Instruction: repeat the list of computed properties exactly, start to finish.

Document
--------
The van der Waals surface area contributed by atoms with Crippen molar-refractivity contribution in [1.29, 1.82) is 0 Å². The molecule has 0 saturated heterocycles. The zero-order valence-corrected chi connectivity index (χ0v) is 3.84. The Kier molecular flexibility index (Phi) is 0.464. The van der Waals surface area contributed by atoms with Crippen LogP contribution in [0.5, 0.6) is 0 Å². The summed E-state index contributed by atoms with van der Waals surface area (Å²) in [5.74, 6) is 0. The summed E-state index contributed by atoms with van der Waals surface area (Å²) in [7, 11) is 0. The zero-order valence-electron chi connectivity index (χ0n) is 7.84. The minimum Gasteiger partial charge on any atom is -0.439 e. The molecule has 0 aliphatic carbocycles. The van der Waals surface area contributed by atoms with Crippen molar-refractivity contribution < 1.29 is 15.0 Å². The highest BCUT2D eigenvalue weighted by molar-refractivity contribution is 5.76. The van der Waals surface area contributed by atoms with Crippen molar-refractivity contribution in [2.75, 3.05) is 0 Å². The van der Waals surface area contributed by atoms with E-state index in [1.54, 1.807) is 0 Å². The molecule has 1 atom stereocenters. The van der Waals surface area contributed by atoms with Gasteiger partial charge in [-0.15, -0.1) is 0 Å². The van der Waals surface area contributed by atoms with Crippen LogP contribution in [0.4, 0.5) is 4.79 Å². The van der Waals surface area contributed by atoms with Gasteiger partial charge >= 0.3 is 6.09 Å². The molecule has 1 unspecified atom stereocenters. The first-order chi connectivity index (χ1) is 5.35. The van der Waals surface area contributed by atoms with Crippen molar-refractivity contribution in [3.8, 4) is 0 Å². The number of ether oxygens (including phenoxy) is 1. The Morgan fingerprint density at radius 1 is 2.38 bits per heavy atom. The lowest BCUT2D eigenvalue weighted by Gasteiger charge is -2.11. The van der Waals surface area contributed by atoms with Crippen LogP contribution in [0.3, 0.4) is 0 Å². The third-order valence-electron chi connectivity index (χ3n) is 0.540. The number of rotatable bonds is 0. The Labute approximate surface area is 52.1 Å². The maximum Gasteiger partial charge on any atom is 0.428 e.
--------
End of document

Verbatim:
The van der Waals surface area contributed by atoms with Crippen molar-refractivity contribution in [1.29, 1.82) is 0 Å². The molecule has 0 saturated heterocycles. The zero-order valence-corrected chi connectivity index (χ0v) is 3.84. The Kier molecular flexibility index (Phi) is 0.464. The van der Waals surface area contributed by atoms with Crippen LogP contribution in [0.5, 0.6) is 0 Å². The summed E-state index contributed by atoms with van der Waals surface area (Å²) in [5.74, 6) is 0. The summed E-state index contributed by atoms with van der Waals surface area (Å²) in [7, 11) is 0. The zero-order valence-electron chi connectivity index (χ0n) is 7.84. The minimum Gasteiger partial charge on any atom is -0.439 e. The molecule has 0 aliphatic carbocycles. The van der Waals surface area contributed by atoms with Crippen molar-refractivity contribution < 1.29 is 15.0 Å². The highest BCUT2D eigenvalue weighted by molar-refractivity contribution is 5.76. The van der Waals surface area contributed by atoms with Crippen molar-refractivity contribution in [2.75, 3.05) is 0 Å². The van der Waals surface area contributed by atoms with E-state index in [1.54, 1.807) is 0 Å². The molecule has 1 atom stereocenters. The van der Waals surface area contributed by atoms with Gasteiger partial charge in [-0.15, -0.1) is 0 Å². The van der Waals surface area contributed by atoms with Crippen LogP contribution in [0.4, 0.5) is 4.79 Å². The van der Waals surface area contributed by atoms with Gasteiger partial charge >= 0.3 is 6.09 Å². The molecule has 1 unspecified atom stereocenters. The first-order chi connectivity index (χ1) is 5.35. The van der Waals surface area contributed by atoms with Crippen molar-refractivity contribution in [3.8, 4) is 0 Å². The number of ether oxygens (including phenoxy) is 1. The Morgan fingerprint density at radius 1 is 2.38 bits per heavy atom. The lowest BCUT2D eigenvalue weighted by Gasteiger charge is -2.11. The van der Waals surface area contributed by atoms with Crippen LogP contribution in [0.3, 0.4) is 0 Å². The third-order valence-electron chi connectivity index (χ3n) is 0.540. The number of rotatable bonds is 0. The Labute approximate surface area is 52.1 Å². The maximum Gasteiger partial charge on any atom is 0.428 e.